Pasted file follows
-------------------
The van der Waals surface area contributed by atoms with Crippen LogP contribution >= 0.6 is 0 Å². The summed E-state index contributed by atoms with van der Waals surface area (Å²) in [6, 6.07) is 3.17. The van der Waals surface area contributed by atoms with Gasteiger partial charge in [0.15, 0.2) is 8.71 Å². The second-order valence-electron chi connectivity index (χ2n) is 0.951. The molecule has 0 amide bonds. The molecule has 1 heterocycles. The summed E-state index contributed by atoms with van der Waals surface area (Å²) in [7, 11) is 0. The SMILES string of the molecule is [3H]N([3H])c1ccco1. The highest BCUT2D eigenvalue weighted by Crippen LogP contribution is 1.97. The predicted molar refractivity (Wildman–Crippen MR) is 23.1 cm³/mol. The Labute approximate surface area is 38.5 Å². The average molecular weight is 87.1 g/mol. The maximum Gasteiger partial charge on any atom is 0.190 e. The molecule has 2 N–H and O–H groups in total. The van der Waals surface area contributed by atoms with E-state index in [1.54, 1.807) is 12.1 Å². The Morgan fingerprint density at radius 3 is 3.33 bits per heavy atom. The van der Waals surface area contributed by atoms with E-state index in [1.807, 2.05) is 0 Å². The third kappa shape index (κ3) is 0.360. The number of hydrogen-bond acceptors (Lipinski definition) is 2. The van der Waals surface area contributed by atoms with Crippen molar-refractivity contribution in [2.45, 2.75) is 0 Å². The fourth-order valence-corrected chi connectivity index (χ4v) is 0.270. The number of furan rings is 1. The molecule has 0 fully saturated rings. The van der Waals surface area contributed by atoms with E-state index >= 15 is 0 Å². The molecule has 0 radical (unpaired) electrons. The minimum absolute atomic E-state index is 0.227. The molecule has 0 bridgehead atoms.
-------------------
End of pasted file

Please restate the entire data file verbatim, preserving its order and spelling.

The van der Waals surface area contributed by atoms with Crippen LogP contribution >= 0.6 is 0 Å². The summed E-state index contributed by atoms with van der Waals surface area (Å²) in [6, 6.07) is 3.17. The van der Waals surface area contributed by atoms with Gasteiger partial charge in [0.15, 0.2) is 8.71 Å². The second-order valence-electron chi connectivity index (χ2n) is 0.951. The molecule has 0 amide bonds. The molecule has 1 heterocycles. The summed E-state index contributed by atoms with van der Waals surface area (Å²) in [7, 11) is 0. The SMILES string of the molecule is [3H]N([3H])c1ccco1. The highest BCUT2D eigenvalue weighted by Crippen LogP contribution is 1.97. The predicted molar refractivity (Wildman–Crippen MR) is 23.1 cm³/mol. The Labute approximate surface area is 38.5 Å². The average molecular weight is 87.1 g/mol. The maximum Gasteiger partial charge on any atom is 0.190 e. The molecule has 2 N–H and O–H groups in total. The van der Waals surface area contributed by atoms with E-state index in [1.54, 1.807) is 12.1 Å². The Morgan fingerprint density at radius 3 is 3.33 bits per heavy atom. The van der Waals surface area contributed by atoms with E-state index in [1.807, 2.05) is 0 Å². The third kappa shape index (κ3) is 0.360. The number of hydrogen-bond acceptors (Lipinski definition) is 2. The van der Waals surface area contributed by atoms with Crippen molar-refractivity contribution in [2.45, 2.75) is 0 Å². The fourth-order valence-corrected chi connectivity index (χ4v) is 0.270. The number of furan rings is 1. The molecule has 0 fully saturated rings. The van der Waals surface area contributed by atoms with E-state index >= 15 is 0 Å². The molecule has 0 radical (unpaired) electrons. The minimum absolute atomic E-state index is 0.227. The molecule has 0 bridgehead atoms.